Review: The Artist

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The Artist is a lot of fun, but is it a great film, as judged by the many critic’s awards it’s been winning? Opinions will differ. I consider it more a pastiche, or a valentine, for the silent film-era, and is about as deep as a strip of celluloid. It’s richly entertaining, but made of gossamer.

We’ve been reading how unlikely it must have seemed that a French, black and white, silent film would score with audiences. Well, since it’s silent, it’s Frenchness doesn’t matter at all, and it isn’t truly a silent film at all, in that there is synchronized sound and special use of voices and sound effects where needed. Surely it will mean more to those who recognize the tips of the hat to the films A Star Is Born, Singin’ in the Rain, and even Citizen Kane (look for a dinner table scene that is almost a perfect match from that film).

The story is wafer-thin: Jean Dujardin is George Valentin (only one letter away from the great silent film star, Valentino) a huge silent film star. At his latest premiere, he meets cute Berenice Bejo, who is an extra. They have a spark of kismet, but Dujardin is married to the sour Penelope Ann Miller. She hates him–why we don’t know, since he is never less than charming–to the point where she defaces every image of him she can find. Maybe he’s more devoted to his Jack Russell terrier, who performs with him. An R-rated version of this film might have been interesting.

Anyway, Bejo gets a job as an extra on Dujardin’s latest film, and during a dancing scene they fall in love, although it is unrequited. She slips into his dressing room and caresses his overcoat, a bit lifted from Frank Borzage’s Seventh Heaven, but still lovingly done. The tide is about to turn, though, as studio boss John Goodman shows Dujardin the new-fangled “talkie” technology. Dujardin is adamant that people don’t want to see him speak, and so as silent films fade, so does his stardom, while Bejo becomes a big star.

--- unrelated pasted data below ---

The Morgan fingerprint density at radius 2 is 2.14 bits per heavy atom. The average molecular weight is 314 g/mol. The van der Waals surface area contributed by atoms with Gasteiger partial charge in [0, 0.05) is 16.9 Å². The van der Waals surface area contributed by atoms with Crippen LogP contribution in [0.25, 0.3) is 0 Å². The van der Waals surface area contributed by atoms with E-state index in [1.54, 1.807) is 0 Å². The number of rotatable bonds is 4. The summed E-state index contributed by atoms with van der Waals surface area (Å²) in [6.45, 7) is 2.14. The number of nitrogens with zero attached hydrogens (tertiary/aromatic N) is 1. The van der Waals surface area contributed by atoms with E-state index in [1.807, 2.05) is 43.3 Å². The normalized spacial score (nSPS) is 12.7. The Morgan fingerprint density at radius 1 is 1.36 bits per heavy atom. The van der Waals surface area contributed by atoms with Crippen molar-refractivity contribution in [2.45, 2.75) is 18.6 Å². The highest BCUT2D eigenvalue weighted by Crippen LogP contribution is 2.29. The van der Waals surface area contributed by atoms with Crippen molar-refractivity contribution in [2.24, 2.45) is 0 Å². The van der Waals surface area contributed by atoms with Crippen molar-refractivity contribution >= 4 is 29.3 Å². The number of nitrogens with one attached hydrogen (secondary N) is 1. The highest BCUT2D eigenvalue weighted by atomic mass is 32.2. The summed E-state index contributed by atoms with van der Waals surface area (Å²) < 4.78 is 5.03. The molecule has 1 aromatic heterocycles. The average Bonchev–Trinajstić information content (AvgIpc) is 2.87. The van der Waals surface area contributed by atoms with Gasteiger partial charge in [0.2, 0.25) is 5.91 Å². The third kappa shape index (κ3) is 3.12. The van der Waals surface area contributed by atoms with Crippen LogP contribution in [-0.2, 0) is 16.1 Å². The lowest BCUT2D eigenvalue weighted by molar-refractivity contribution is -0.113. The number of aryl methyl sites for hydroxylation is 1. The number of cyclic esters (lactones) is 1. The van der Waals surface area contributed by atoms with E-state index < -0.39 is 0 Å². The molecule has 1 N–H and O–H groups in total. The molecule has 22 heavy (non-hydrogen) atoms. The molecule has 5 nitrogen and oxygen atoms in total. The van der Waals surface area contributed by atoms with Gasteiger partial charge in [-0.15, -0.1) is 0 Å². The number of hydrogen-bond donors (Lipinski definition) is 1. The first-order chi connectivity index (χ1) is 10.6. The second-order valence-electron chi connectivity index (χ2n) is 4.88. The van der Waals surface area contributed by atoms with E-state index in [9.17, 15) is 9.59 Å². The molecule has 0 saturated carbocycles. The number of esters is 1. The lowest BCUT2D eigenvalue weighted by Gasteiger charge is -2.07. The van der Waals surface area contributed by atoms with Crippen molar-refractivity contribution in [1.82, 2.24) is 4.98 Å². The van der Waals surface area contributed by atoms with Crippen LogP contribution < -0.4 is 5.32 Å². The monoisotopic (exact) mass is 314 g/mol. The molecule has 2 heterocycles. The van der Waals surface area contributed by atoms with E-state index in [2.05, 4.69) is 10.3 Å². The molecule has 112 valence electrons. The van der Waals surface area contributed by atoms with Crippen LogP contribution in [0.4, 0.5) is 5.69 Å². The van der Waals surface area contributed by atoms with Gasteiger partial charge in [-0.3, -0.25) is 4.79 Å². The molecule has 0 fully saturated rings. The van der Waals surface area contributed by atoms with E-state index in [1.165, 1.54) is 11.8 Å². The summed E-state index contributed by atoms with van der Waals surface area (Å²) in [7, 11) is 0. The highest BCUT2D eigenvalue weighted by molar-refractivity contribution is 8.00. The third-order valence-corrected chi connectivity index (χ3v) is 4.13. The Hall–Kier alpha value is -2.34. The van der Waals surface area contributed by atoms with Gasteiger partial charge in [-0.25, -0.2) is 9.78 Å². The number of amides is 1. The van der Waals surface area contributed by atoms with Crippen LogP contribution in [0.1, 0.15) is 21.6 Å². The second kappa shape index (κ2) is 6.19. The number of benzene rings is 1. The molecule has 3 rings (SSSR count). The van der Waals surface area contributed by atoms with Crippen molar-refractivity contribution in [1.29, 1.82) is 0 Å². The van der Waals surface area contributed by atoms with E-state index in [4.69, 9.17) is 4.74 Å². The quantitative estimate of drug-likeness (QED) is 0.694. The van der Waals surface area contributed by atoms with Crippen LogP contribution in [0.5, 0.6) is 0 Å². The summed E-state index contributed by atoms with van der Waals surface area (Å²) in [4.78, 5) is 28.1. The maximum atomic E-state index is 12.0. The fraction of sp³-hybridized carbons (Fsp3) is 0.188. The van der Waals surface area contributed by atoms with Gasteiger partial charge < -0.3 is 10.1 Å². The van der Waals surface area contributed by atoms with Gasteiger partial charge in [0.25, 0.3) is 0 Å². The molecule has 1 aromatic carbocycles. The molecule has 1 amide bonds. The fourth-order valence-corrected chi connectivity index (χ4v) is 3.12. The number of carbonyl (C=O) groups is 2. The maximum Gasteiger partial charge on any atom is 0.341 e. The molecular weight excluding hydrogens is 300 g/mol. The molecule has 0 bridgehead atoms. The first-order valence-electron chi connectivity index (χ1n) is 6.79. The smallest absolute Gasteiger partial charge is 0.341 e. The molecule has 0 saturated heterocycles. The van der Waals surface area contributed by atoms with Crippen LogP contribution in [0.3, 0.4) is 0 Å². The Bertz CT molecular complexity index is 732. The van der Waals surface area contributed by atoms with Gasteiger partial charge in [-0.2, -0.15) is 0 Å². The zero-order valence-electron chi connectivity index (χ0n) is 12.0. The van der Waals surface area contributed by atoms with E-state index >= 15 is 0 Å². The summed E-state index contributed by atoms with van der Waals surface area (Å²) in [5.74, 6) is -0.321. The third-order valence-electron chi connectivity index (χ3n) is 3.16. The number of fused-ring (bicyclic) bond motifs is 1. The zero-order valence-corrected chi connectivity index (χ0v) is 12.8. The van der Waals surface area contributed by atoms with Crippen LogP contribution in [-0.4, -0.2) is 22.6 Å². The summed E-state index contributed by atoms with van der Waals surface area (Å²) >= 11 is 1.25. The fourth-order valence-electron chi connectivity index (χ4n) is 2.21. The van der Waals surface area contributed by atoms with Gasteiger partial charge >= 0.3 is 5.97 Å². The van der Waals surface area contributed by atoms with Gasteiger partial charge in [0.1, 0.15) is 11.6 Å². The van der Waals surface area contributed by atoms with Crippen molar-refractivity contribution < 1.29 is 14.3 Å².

Written and directed by Michel Hazanavicius, The Artist is clever and looks great. The very first title card is “I won’t talk!,” and the closing bit of dialogue, well, I won’t spoil that. The aspect ratio is the old-fashioned 1:33, and the camera speed, while not the common 16 fps of silent days, is 22 fps, off a bit from the modern 24 fps. I read an article where Hazanavicius points out that if nothing else, those two frames per second cuts eight percent of the running time. The photography, by Guillaume Schiffman, is magnificent, as is the music score by Ludovic Bource, and the costumes, by Mark Bridges (who was a college classmate of mine).

The performances by Dujardin and Bejo are also a joy. Dujardin, as a man of the past, favors the mugging style of silent films, while Bejo has the additional level of playing a woman who acts in talkies while being in a silent film, but she’s terrific. But Uggie, as the Jack Russell, steals the show, especially in a great scene worthy of Rin Tin Tin when he retrieves a bewildered policeman.

For those who thinks an old movie is early Spielberg, the charms of The Artist may well be lost, but those who remember watching the black and white classics on the midnight movie should feel a glow of nostalgia. The production design captures the glamor of the era, down to the gaudy Hollywood mansions to the movie magazines. I liked The Artist a great deal, but it just isn’t deep or substantial enough to warrant “best of the year” accolades. It’s a novelty, albeit an expertly done one.

My grade for The Artist: B+

About Jackrabbit Slim

Location: Vegas, Baby! I’m much older than the other whippersnappers here, a baby boomer. I tend to be more snobbish about film, disdaining a lot of the multiplex fare for “cinema.” My favorite films: Woody Allen’s oeuvre (up until about 1990), The Godfather, The Graduate, A Hard Day’s Night, Pulp Fiction. Politics: Well, George McGovern was my political hero. I’m also a prickly atheist. Occupation: Poised to be an English teacher in Las Vegas. For many years I was an editor at Penthouse Magazine. My role on this blog seems to be writing lots of reviews and being the resident Oscar maven.

2 responses »

  1. Saw this last night and pretty much agree with JS. Very nicely done, a good old-fashioned crowd-pleaser with two charming lead performances. But it doesn’t add up to very much.

    A few things stood out about it. I watched it in a packed cinema and that really added to the atmosphere, as would be the case with most silent movies. I think this would play far less well watching at home alone on DVD.

    I thought John Goodman’s character was a weakness in the film. Firstly, because I don’t think the usually reliable Goodman handled the style required for the film particularly well – what should’ve been a plum role rather fizzled. Also, I was rather puzzled by his character’s function in the film. He seemed to be an old-style Louis B Mayer-type studio mogul and yet at times on the movie set he seemed to be in the role of the director (which moguls never were afaik).

    On the other hand, I thought James Cromwell was very good – wish his character had been in the film more.

    Thought the insertion of words on the soundtrack and right at the end with dialogue was a mistake – wish they’d stuck to being a totally silent film right to the end.

    Overall, impossible to dislike and enjoyable, but no classic. Rating: B

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